Most compelling, Cayce didn't speak in vague, ambiguous terms that were open for interpretation, but used precise medical and scientific terminology well beyond his education and training. Further, he didn't perform these superhuman feats a few hundred times in the course of his career. He gave well over fourteen thousand documented trance readings--each one different, and some lasting thirty minutes to an hour. On many occasions professors from Ivy League universities, notable church leaders, bank presidents, historians, physicians, inventors and scientists attended his trance session. Master magician Harry Houdini, having dedicated himself to exposing the fraudulent practices of hundreds of occult mediums and spiritualists, failed to debunk or explain the Cayce phenomenon, nor did Hugo Münsterberg, of the Harvard Medical School.
Even this, however, was not what made the Cayce material most relevant. As his trance readings make clear, their ultimate purpose was not simply to provide diagnostic insights to aid physicians, bring about miraculous cures, locate lost treasure, or to excite the intellect. They were provided to help individuals to understand and accept the truth of the multi-dimensional world in which we live. Cayce had provided incontrovertible evidence for the existence of a consciousness beyond our five senses. His work was an open door into another dimension through which we can more fully understand ourselves and our place in the universe.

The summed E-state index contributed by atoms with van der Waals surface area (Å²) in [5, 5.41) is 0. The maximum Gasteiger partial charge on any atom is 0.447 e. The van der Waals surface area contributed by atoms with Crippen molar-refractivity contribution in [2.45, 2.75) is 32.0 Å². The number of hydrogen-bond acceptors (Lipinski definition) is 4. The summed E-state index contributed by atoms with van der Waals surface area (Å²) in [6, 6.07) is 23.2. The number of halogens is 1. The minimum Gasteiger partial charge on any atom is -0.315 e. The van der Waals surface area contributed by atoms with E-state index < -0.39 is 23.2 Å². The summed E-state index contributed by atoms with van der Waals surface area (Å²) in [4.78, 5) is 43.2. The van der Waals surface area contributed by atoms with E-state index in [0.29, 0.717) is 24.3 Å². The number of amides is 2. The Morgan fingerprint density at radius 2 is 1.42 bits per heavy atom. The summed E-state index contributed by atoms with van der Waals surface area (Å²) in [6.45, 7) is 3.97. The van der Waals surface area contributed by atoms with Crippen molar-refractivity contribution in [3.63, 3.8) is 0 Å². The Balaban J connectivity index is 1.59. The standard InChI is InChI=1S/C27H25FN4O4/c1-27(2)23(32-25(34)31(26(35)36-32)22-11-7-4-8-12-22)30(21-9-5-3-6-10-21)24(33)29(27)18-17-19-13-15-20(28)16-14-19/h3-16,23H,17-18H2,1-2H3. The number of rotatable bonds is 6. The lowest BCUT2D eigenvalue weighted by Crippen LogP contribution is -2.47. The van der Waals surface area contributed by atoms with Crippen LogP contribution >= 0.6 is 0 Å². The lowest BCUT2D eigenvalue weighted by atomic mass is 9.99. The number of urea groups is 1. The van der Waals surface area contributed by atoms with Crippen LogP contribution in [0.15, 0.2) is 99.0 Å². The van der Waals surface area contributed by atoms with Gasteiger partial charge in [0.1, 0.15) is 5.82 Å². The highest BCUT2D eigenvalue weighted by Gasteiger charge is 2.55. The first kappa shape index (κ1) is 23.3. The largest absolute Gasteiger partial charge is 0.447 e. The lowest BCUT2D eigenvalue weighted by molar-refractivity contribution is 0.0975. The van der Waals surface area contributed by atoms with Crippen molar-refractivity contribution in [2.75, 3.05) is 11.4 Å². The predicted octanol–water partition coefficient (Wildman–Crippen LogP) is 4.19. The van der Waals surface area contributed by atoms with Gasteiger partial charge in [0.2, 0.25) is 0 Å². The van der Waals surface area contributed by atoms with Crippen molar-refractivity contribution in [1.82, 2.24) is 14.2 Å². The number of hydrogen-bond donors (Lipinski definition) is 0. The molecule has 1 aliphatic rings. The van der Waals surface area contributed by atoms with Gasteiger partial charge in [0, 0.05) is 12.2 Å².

Even as a child, Edgar only had to close his eyes to locate a lost ring or pocket watch. He could read a deck of playing cards that were face down on a table or recite the contents of a closed book or sealed envelope. By merely thinking about someone he could wake the person up from a deep sleep, induce him or her to make a telephone call or write a letter, or in the case of young children, hold them in a particular pose long enough to take their portraits. He had solved a murder, found missing persons, diagnosed illness and disease, and recommended cures. He didn't use a crystal ball, playing cards, or a Ouija board. Nor did he belong to a temple or arcane spiritual fraternity. He needed only to close his eyes, as if putting himself to sleep, and after a short period of quiet and meditation, he was able to help any person who asked for it. The greater the person's need, and the more sincere their motivation, the more astonishing were the results.